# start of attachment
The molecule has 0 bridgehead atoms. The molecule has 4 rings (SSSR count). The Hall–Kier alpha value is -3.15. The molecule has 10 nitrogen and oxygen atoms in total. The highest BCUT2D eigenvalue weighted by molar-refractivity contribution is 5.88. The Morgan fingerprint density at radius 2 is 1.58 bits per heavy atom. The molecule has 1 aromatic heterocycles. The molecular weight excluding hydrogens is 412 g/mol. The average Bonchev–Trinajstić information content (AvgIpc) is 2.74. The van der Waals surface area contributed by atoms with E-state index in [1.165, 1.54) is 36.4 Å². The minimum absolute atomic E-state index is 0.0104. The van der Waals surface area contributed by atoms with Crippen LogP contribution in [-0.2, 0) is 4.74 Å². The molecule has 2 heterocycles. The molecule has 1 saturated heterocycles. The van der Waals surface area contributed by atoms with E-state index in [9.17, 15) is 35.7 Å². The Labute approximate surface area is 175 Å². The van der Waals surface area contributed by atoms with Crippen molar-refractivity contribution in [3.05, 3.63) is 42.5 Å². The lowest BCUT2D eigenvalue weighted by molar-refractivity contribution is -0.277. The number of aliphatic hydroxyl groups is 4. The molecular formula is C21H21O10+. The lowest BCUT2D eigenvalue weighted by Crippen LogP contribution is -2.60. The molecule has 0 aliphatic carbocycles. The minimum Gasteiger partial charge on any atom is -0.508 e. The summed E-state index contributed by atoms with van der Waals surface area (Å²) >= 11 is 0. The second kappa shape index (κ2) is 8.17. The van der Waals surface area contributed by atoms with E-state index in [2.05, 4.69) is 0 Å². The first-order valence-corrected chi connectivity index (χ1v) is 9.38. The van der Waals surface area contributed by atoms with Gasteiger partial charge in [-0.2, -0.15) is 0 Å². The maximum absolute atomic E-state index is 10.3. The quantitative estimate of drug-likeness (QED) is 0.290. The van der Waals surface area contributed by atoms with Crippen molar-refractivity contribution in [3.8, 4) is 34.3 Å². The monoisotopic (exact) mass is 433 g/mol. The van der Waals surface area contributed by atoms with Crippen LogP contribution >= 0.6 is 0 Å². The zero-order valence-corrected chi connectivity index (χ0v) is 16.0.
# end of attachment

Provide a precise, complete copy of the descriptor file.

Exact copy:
The molecule has 0 bridgehead atoms. The molecule has 4 rings (SSSR count). The Hall–Kier alpha value is -3.15. The molecule has 10 nitrogen and oxygen atoms in total. The highest BCUT2D eigenvalue weighted by molar-refractivity contribution is 5.88. The Morgan fingerprint density at radius 2 is 1.58 bits per heavy atom. The molecule has 1 aromatic heterocycles. The molecular weight excluding hydrogens is 412 g/mol. The average Bonchev–Trinajstić information content (AvgIpc) is 2.74. The van der Waals surface area contributed by atoms with E-state index in [1.165, 1.54) is 36.4 Å². The minimum absolute atomic E-state index is 0.0104. The van der Waals surface area contributed by atoms with Crippen LogP contribution in [-0.2, 0) is 4.74 Å². The molecule has 2 heterocycles. The molecule has 1 saturated heterocycles. The van der Waals surface area contributed by atoms with E-state index in [9.17, 15) is 35.7 Å². The Labute approximate surface area is 175 Å². The van der Waals surface area contributed by atoms with Crippen molar-refractivity contribution in [3.05, 3.63) is 42.5 Å². The lowest BCUT2D eigenvalue weighted by molar-refractivity contribution is -0.277. The number of aliphatic hydroxyl groups is 4. The molecular formula is C21H21O10+. The lowest BCUT2D eigenvalue weighted by Crippen LogP contribution is -2.60. The molecule has 0 aliphatic carbocycles. The minimum Gasteiger partial charge on any atom is -0.508 e. The summed E-state index contributed by atoms with van der Waals surface area (Å²) >= 11 is 0. The second kappa shape index (κ2) is 8.17. The van der Waals surface area contributed by atoms with E-state index in [2.05, 4.69) is 0 Å². The first-order valence-corrected chi connectivity index (χ1v) is 9.38. The van der Waals surface area contributed by atoms with Gasteiger partial charge in [-0.2, -0.15) is 0 Å². The maximum absolute atomic E-state index is 10.3. The quantitative estimate of drug-likeness (QED) is 0.290. The van der Waals surface area contributed by atoms with Crippen molar-refractivity contribution in [3.8, 4) is 34.3 Å². The monoisotopic (exact) mass is 433 g/mol. The van der Waals surface area contributed by atoms with Crippen LogP contribution >= 0.6 is 0 Å². The zero-order valence-corrected chi connectivity index (χ0v) is 16.0.